In a different thread Adam Quirk said: I have a special place in my heart for those who want to push anything farther than most. Creativity, freedom, even
            Message 5 of 23 , Aug 3, 2007
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              In a different thread Adam Quirk said:

              "I have a special place in my heart for those who want to push
              anything farther than most. Creativity, freedom, even obscenity (for
              fuck's sake). One of the biggest misses in videoblogging is the lack
              of people pushing limits, and I don't exclude myself."

              Yes I ponder that a lot all the time. I wanted to do risky stuff but I
              struggle because I am a chickenshit, get paranoid, intimidate myself lol.

              I have commented not so long ago that a lot of edgy stuff Ive seen in
              my life has been on UK television.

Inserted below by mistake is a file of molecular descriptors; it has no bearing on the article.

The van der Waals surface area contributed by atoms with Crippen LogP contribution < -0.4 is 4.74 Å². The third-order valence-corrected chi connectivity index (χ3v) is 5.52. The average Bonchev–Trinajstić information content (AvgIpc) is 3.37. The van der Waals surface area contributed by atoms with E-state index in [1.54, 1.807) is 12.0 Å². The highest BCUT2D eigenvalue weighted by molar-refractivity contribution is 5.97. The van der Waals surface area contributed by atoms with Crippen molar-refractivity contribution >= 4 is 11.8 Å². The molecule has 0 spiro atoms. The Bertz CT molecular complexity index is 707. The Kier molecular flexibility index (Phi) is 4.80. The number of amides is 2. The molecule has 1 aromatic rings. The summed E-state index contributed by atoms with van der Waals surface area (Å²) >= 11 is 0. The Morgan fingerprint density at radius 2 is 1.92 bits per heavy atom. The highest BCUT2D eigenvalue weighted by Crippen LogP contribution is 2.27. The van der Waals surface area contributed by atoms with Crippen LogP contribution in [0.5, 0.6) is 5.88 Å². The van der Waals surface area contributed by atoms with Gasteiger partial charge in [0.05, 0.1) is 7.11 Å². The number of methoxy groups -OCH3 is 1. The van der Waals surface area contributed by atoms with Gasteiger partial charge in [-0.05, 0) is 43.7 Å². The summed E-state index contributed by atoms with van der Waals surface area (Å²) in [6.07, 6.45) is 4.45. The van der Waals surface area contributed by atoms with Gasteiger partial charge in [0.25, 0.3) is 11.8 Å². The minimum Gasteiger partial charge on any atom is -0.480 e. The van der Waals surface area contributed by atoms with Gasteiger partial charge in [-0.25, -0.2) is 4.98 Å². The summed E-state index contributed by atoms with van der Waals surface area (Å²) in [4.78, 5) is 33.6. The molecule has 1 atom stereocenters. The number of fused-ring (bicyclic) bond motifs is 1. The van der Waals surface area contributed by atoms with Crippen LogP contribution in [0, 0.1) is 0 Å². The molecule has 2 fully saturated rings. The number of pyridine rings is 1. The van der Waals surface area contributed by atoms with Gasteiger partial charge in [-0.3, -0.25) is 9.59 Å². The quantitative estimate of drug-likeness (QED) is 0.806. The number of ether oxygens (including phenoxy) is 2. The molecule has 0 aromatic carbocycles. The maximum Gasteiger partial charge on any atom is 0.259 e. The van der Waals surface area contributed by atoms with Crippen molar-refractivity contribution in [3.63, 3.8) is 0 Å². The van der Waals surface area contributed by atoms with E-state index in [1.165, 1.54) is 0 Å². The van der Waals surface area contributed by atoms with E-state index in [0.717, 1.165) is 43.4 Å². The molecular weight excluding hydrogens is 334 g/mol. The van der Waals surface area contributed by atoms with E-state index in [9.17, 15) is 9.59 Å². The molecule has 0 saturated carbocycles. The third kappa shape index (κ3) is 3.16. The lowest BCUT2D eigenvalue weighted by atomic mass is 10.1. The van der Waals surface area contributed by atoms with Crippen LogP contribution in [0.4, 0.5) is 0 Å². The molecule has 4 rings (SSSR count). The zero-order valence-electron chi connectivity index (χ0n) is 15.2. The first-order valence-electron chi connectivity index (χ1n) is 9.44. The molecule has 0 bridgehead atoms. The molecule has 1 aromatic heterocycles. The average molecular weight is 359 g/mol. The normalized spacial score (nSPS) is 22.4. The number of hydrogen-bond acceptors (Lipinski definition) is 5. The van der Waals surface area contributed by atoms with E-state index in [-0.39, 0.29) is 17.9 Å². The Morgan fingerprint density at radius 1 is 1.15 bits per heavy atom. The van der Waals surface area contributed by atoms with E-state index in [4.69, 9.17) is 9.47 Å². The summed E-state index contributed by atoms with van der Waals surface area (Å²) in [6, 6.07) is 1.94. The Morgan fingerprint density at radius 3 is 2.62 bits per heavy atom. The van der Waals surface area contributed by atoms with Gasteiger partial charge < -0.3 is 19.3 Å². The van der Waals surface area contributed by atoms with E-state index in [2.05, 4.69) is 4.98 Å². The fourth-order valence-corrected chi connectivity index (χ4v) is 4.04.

But Ive got a few examples of stuff I think is edgy on the net that I
              wasnt aware of till recently:

              Better Bad News (god knows why I only just saw this amazing stuff)

              Pat Condell on Youtube (attacking religions with comic truth, whoa)


              I dont know if its harder to stumble over the edge these days, maybe I
              am looking for the wrong edge. Would Lenny Bruce and Bill Hicks have
              been edgy if they were of the vlogging era? Is it harder to be edgy on
              the net?

              Are conspiracy theory talking heads edgy?

              Oh I just dont know, so much of this is about cultural taboo's, we
              have seen that comments about Thailands king are definately edgy if
              you are vlogging such things in Thailand where he is revered and there